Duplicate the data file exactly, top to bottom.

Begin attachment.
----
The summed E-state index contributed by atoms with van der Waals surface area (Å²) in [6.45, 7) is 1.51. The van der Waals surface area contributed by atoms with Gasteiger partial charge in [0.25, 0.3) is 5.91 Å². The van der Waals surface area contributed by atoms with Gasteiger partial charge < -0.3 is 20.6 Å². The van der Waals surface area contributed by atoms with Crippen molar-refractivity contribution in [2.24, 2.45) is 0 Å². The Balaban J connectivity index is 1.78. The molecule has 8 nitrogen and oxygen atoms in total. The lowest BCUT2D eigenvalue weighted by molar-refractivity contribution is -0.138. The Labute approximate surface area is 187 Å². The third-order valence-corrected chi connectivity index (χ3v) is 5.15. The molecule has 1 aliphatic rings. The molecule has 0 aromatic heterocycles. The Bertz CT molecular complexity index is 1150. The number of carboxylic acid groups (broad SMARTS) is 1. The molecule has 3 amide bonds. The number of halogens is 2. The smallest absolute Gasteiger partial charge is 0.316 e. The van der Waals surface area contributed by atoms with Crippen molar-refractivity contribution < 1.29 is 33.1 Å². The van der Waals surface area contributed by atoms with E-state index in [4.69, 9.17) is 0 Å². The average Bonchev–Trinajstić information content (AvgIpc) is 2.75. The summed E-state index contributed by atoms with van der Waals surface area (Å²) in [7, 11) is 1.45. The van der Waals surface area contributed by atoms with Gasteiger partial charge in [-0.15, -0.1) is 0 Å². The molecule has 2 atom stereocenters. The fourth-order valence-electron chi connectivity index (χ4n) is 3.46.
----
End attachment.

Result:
The summed E-state index contributed by atoms with van der Waals surface area (Å²) in [6.45, 7) is 1.51. The van der Waals surface area contributed by atoms with Gasteiger partial charge in [0.25, 0.3) is 5.91 Å². The van der Waals surface area contributed by atoms with Gasteiger partial charge < -0.3 is 20.6 Å². The van der Waals surface area contributed by atoms with Crippen molar-refractivity contribution in [2.24, 2.45) is 0 Å². The Balaban J connectivity index is 1.78. The molecule has 8 nitrogen and oxygen atoms in total. The lowest BCUT2D eigenvalue weighted by molar-refractivity contribution is -0.138. The Labute approximate surface area is 187 Å². The third-order valence-corrected chi connectivity index (χ3v) is 5.15. The molecule has 1 aliphatic rings. The molecule has 0 aromatic heterocycles. The Bertz CT molecular complexity index is 1150. The number of carboxylic acid groups (broad SMARTS) is 1. The molecule has 3 amide bonds. The number of halogens is 2. The smallest absolute Gasteiger partial charge is 0.316 e. The van der Waals surface area contributed by atoms with Crippen molar-refractivity contribution < 1.29 is 33.1 Å². The van der Waals surface area contributed by atoms with E-state index in [4.69, 9.17) is 0 Å². The average Bonchev–Trinajstić information content (AvgIpc) is 2.75. The summed E-state index contributed by atoms with van der Waals surface area (Å²) in [7, 11) is 1.45. The van der Waals surface area contributed by atoms with Gasteiger partial charge in [-0.15, -0.1) is 0 Å². The molecule has 2 atom stereocenters. The fourth-order valence-electron chi connectivity index (χ4n) is 3.46.